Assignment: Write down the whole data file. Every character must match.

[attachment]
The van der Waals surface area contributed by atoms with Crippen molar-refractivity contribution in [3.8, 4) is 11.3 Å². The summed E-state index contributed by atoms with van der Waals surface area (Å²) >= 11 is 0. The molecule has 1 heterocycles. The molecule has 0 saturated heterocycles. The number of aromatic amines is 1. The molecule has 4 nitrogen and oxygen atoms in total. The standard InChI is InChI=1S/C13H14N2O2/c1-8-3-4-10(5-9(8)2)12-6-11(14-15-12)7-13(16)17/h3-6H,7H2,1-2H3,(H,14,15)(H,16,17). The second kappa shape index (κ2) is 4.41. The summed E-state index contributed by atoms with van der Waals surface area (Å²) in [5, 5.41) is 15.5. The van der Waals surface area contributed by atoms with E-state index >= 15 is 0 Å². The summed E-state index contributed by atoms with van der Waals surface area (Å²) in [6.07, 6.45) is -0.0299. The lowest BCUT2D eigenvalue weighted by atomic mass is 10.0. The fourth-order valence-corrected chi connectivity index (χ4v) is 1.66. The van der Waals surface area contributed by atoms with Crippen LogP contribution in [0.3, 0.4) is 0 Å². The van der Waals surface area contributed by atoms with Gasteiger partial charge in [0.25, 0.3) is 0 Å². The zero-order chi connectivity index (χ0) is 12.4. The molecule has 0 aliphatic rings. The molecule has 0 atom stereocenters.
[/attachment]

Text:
The van der Waals surface area contributed by atoms with Crippen molar-refractivity contribution in [3.8, 4) is 11.3 Å². The summed E-state index contributed by atoms with van der Waals surface area (Å²) >= 11 is 0. The molecule has 1 heterocycles. The molecule has 0 saturated heterocycles. The number of aromatic amines is 1. The molecule has 4 nitrogen and oxygen atoms in total. The standard InChI is InChI=1S/C13H14N2O2/c1-8-3-4-10(5-9(8)2)12-6-11(14-15-12)7-13(16)17/h3-6H,7H2,1-2H3,(H,14,15)(H,16,17). The second kappa shape index (κ2) is 4.41. The summed E-state index contributed by atoms with van der Waals surface area (Å²) in [5, 5.41) is 15.5. The van der Waals surface area contributed by atoms with E-state index >= 15 is 0 Å². The summed E-state index contributed by atoms with van der Waals surface area (Å²) in [6.07, 6.45) is -0.0299. The lowest BCUT2D eigenvalue weighted by atomic mass is 10.0. The fourth-order valence-corrected chi connectivity index (χ4v) is 1.66. The van der Waals surface area contributed by atoms with Crippen LogP contribution in [0.3, 0.4) is 0 Å². The van der Waals surface area contributed by atoms with Gasteiger partial charge in [0.25, 0.3) is 0 Å². The zero-order chi connectivity index (χ0) is 12.4. The molecule has 0 aliphatic rings. The molecule has 0 atom stereocenters.